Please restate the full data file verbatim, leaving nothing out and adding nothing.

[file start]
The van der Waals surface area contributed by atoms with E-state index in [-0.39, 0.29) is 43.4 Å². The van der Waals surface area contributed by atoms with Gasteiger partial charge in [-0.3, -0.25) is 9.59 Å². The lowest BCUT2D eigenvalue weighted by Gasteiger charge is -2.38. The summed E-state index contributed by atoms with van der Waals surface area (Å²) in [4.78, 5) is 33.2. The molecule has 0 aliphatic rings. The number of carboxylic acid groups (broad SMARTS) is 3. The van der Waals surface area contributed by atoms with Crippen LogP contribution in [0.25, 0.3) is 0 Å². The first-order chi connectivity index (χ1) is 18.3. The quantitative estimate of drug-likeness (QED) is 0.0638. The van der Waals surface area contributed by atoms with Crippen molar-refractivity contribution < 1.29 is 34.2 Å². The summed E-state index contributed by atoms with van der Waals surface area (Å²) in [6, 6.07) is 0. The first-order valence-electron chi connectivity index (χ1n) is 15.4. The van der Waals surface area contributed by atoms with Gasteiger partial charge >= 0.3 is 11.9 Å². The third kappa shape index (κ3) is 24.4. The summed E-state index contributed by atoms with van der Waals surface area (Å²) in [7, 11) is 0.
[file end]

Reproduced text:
The van der Waals surface area contributed by atoms with E-state index in [-0.39, 0.29) is 43.4 Å². The van der Waals surface area contributed by atoms with Gasteiger partial charge in [-0.3, -0.25) is 9.59 Å². The lowest BCUT2D eigenvalue weighted by Gasteiger charge is -2.38. The summed E-state index contributed by atoms with van der Waals surface area (Å²) in [4.78, 5) is 33.2. The molecule has 0 aliphatic rings. The number of carboxylic acid groups (broad SMARTS) is 3. The van der Waals surface area contributed by atoms with Crippen LogP contribution in [0.25, 0.3) is 0 Å². The first-order chi connectivity index (χ1) is 18.3. The quantitative estimate of drug-likeness (QED) is 0.0638. The van der Waals surface area contributed by atoms with Crippen molar-refractivity contribution < 1.29 is 34.2 Å². The summed E-state index contributed by atoms with van der Waals surface area (Å²) in [6, 6.07) is 0. The first-order valence-electron chi connectivity index (χ1n) is 15.4. The van der Waals surface area contributed by atoms with Gasteiger partial charge >= 0.3 is 11.9 Å². The third kappa shape index (κ3) is 24.4. The summed E-state index contributed by atoms with van der Waals surface area (Å²) in [7, 11) is 0.